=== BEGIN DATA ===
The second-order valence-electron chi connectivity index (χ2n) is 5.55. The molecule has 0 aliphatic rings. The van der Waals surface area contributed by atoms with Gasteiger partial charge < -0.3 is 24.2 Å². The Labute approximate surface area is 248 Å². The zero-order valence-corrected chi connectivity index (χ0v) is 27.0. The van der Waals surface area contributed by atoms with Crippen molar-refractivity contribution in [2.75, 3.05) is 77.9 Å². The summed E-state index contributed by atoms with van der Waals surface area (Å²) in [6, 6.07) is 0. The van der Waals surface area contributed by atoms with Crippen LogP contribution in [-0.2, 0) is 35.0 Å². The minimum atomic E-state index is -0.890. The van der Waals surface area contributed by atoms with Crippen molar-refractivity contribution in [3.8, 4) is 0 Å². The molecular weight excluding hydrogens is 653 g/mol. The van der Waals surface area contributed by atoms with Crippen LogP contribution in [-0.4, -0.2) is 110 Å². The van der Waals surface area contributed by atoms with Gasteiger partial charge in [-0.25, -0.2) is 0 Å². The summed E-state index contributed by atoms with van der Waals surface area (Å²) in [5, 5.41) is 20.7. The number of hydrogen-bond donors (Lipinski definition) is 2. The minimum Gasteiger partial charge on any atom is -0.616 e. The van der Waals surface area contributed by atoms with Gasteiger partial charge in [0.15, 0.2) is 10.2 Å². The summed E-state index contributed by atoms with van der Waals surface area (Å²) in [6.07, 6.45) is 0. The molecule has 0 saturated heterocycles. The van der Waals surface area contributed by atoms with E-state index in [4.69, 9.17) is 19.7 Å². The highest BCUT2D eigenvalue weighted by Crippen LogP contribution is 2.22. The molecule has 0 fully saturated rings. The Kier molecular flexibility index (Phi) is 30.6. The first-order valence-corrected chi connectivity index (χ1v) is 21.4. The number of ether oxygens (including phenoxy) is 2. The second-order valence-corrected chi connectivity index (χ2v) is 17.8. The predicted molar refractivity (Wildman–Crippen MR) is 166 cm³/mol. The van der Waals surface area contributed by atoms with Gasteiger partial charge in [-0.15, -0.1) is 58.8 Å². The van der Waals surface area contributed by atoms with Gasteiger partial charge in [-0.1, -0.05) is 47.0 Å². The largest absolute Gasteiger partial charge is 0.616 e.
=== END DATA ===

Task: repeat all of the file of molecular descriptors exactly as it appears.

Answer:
The second-order valence-electron chi connectivity index (χ2n) is 5.55. The molecule has 0 aliphatic rings. The van der Waals surface area contributed by atoms with Gasteiger partial charge < -0.3 is 24.2 Å². The Labute approximate surface area is 248 Å². The zero-order valence-corrected chi connectivity index (χ0v) is 27.0. The van der Waals surface area contributed by atoms with Crippen molar-refractivity contribution in [2.75, 3.05) is 77.9 Å². The summed E-state index contributed by atoms with van der Waals surface area (Å²) in [6, 6.07) is 0. The van der Waals surface area contributed by atoms with Crippen LogP contribution in [-0.2, 0) is 35.0 Å². The minimum atomic E-state index is -0.890. The van der Waals surface area contributed by atoms with Crippen molar-refractivity contribution in [3.8, 4) is 0 Å². The molecular weight excluding hydrogens is 653 g/mol. The van der Waals surface area contributed by atoms with Crippen LogP contribution in [-0.4, -0.2) is 110 Å². The van der Waals surface area contributed by atoms with Gasteiger partial charge in [-0.25, -0.2) is 0 Å². The summed E-state index contributed by atoms with van der Waals surface area (Å²) in [5, 5.41) is 20.7. The number of hydrogen-bond donors (Lipinski definition) is 2. The minimum Gasteiger partial charge on any atom is -0.616 e. The van der Waals surface area contributed by atoms with Gasteiger partial charge in [0.15, 0.2) is 10.2 Å². The summed E-state index contributed by atoms with van der Waals surface area (Å²) in [6.07, 6.45) is 0. The molecule has 0 saturated heterocycles. The van der Waals surface area contributed by atoms with E-state index in [4.69, 9.17) is 19.7 Å². The highest BCUT2D eigenvalue weighted by Crippen LogP contribution is 2.22. The molecule has 0 fully saturated rings. The Kier molecular flexibility index (Phi) is 30.6. The first-order valence-corrected chi connectivity index (χ1v) is 21.4. The number of ether oxygens (including phenoxy) is 2. The second-order valence-corrected chi connectivity index (χ2v) is 17.8. The predicted molar refractivity (Wildman–Crippen MR) is 166 cm³/mol. The van der Waals surface area contributed by atoms with Gasteiger partial charge in [-0.15, -0.1) is 58.8 Å². The van der Waals surface area contributed by atoms with Gasteiger partial charge in [-0.1, -0.05) is 47.0 Å². The largest absolute Gasteiger partial charge is 0.616 e.